8. When reading a story with a child who has auditory challenges, ensure that the child is facing you, and speak clearly, consistently checking the child’s understanding. The use of concrete materials such as story sacks or story boxes can help to support the child’s engagement with the story.

These are only a handful of suggestions, which I hope will help you re-evaluate the story experience you offer and inspire you to be creative in your delivery. Hamilton and Weiss (2005, p.5) once said when the ‘audience members are actively involved in the process, storytelling becomes a shared experience.’ A shared experience for all children – what better way to promote a love for reading while being inclusive of all children?

 

References:

Hamilton, M. and Weiss, M. (2005, p. 5) Excerpt from Children Tell Stories: Teaching and Using Story-Telling in the Classroom, available: https://www.rcowen.com/PDFs/CTS%20Ch%201%20for%20website.pdf [accessed 14th June 2019].

 

 

 

 

 

 

 

Rachael Ryan

Rachael Ryan

LINC Programme Tutor Tipperary

Rachael has been involved in the Early Childhood Care and Education sector for almost 10 years, within a variety of disciplines. She began her career in Childcare, having qualified from Mary Immaculate College (MIC), Limerick with a BA in ECCE, graduating in 2009. She has almost 8 years’ experience working in childcare in a supervisory role and predominantly within the pre-school age group. While working in Childcare Rachael was successful in completing a part-time Diploma in Child Psychology.

Rachael’s career in teaching began in 2013, as she combined her passion for childcare and her love for teaching. Rachael started working in the PLC sector delivering on level 5 & 6 ECCE programmes, with a specific focus on practical teaching components where she could share her experience and knowledge with current students. Rachael’s love for teaching a subject matter that she is passionate about motivated her to complete a Post Graduate Diploma in Teaching in Further Educations from Waterford Institute of Technology (WIT) in 2015. Continuing Professional Development (CPD) is an integral part of Rachael’s career path and it has driven her to participate in a variety of additional workshops and training opportunities. The most significant was notably her participation on a study visit to Norway, funded by Early Childhood Ireland & Léargas in partnership with Queen Maud University, Trondheim, Norway.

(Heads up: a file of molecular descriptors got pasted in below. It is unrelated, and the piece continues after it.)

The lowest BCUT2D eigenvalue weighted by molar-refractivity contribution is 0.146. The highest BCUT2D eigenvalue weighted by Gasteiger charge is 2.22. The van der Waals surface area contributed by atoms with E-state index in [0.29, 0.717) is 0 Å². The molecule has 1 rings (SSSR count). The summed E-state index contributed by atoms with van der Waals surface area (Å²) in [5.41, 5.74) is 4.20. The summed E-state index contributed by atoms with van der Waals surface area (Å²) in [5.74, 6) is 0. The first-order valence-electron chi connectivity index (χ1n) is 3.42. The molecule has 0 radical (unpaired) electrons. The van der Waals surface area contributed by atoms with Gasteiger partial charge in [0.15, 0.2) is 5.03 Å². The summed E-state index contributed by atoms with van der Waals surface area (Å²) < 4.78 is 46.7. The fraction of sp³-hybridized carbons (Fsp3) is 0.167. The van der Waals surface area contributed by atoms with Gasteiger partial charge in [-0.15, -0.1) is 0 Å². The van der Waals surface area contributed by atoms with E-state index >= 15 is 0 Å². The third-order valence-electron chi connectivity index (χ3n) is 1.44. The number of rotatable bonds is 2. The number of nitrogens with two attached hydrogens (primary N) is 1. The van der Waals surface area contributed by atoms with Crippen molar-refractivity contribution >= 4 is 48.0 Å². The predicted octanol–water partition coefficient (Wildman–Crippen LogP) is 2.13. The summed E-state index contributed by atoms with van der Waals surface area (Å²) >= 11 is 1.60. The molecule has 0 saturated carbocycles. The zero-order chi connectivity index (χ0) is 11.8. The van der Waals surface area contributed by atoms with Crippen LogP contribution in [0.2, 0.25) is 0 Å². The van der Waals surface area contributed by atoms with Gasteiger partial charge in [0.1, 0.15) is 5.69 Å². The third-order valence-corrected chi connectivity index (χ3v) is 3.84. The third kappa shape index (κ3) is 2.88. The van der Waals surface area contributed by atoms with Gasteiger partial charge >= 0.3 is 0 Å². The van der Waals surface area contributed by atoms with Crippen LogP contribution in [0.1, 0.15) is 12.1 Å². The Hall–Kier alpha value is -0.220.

Rachael has guest lectured with Limerick Institute of Technology (LIT), with specific focus on child development and theories of child development. Currently Rachael is working with Mary Immaculate College as the Tipperary based tutor on the Leadership for Inclusion programme, which began in 2016. Concurrently she is leading and delivering an Early Childhood Care and Education programme with the BTEI, in South Tipperary. Rachael’s particular areas of interest are in Child Development, Reflective Practice and CPD as an integral part to working with children.